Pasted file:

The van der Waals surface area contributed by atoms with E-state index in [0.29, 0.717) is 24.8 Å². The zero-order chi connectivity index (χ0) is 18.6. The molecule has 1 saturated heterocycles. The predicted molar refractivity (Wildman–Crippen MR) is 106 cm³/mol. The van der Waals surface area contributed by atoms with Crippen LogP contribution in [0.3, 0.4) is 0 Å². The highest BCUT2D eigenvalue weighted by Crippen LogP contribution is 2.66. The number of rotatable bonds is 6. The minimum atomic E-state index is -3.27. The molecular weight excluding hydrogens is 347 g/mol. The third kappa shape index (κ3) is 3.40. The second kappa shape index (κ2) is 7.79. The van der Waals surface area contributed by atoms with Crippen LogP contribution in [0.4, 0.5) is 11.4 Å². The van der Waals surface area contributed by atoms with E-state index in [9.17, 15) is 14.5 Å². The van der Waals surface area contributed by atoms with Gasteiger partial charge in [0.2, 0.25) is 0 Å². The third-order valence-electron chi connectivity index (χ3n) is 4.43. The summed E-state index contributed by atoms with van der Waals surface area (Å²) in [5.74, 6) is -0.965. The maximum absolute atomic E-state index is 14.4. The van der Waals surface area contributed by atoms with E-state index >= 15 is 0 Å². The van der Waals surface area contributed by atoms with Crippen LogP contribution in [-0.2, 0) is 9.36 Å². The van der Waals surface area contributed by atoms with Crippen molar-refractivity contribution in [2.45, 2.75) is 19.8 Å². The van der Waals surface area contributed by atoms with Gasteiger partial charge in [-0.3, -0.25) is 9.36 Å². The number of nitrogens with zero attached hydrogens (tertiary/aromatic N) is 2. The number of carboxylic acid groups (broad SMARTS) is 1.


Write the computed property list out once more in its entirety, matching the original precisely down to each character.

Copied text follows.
The van der Waals surface area contributed by atoms with E-state index in [0.29, 0.717) is 24.8 Å². The zero-order chi connectivity index (χ0) is 18.6. The molecule has 1 saturated heterocycles. The predicted molar refractivity (Wildman–Crippen MR) is 106 cm³/mol. The van der Waals surface area contributed by atoms with Crippen LogP contribution in [0.3, 0.4) is 0 Å². The highest BCUT2D eigenvalue weighted by Crippen LogP contribution is 2.66. The number of rotatable bonds is 6. The minimum atomic E-state index is -3.27. The molecular weight excluding hydrogens is 347 g/mol. The third kappa shape index (κ3) is 3.40. The second kappa shape index (κ2) is 7.79. The van der Waals surface area contributed by atoms with Crippen LogP contribution in [0.4, 0.5) is 11.4 Å². The van der Waals surface area contributed by atoms with E-state index in [9.17, 15) is 14.5 Å². The van der Waals surface area contributed by atoms with Gasteiger partial charge in [0.2, 0.25) is 0 Å². The third-order valence-electron chi connectivity index (χ3n) is 4.43. The summed E-state index contributed by atoms with van der Waals surface area (Å²) in [5.74, 6) is -0.965. The maximum absolute atomic E-state index is 14.4. The van der Waals surface area contributed by atoms with E-state index >= 15 is 0 Å². The van der Waals surface area contributed by atoms with Crippen LogP contribution in [-0.2, 0) is 9.36 Å². The van der Waals surface area contributed by atoms with Crippen molar-refractivity contribution in [2.45, 2.75) is 19.8 Å². The van der Waals surface area contributed by atoms with Gasteiger partial charge in [-0.3, -0.25) is 9.36 Å². The number of nitrogens with zero attached hydrogens (tertiary/aromatic N) is 2. The number of carboxylic acid groups (broad SMARTS) is 1.